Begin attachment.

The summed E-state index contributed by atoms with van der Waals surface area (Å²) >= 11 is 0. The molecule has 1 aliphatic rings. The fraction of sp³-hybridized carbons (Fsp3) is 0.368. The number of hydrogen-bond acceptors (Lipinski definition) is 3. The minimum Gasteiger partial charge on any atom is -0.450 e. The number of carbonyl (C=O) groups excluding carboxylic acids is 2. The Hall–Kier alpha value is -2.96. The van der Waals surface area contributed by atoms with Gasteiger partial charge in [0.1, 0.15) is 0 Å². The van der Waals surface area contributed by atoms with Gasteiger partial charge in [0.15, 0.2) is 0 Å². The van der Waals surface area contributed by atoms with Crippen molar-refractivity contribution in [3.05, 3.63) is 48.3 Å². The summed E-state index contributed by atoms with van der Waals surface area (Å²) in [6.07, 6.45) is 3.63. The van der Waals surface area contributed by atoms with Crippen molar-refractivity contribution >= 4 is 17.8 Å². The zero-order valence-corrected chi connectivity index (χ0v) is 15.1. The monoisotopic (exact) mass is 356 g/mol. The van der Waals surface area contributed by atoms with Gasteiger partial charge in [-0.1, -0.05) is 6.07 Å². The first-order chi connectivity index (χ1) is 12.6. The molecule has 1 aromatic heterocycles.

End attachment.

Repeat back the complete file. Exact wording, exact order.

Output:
The summed E-state index contributed by atoms with van der Waals surface area (Å²) >= 11 is 0. The molecule has 1 aliphatic rings. The fraction of sp³-hybridized carbons (Fsp3) is 0.368. The number of hydrogen-bond acceptors (Lipinski definition) is 3. The minimum Gasteiger partial charge on any atom is -0.450 e. The number of carbonyl (C=O) groups excluding carboxylic acids is 2. The Hall–Kier alpha value is -2.96. The van der Waals surface area contributed by atoms with Gasteiger partial charge in [0.1, 0.15) is 0 Å². The van der Waals surface area contributed by atoms with Gasteiger partial charge in [0.15, 0.2) is 0 Å². The van der Waals surface area contributed by atoms with Crippen molar-refractivity contribution in [3.05, 3.63) is 48.3 Å². The summed E-state index contributed by atoms with van der Waals surface area (Å²) in [6.07, 6.45) is 3.63. The van der Waals surface area contributed by atoms with Crippen molar-refractivity contribution >= 4 is 17.8 Å². The zero-order valence-corrected chi connectivity index (χ0v) is 15.1. The monoisotopic (exact) mass is 356 g/mol. The van der Waals surface area contributed by atoms with Gasteiger partial charge in [-0.1, -0.05) is 6.07 Å². The first-order chi connectivity index (χ1) is 12.6. The molecule has 1 aromatic heterocycles.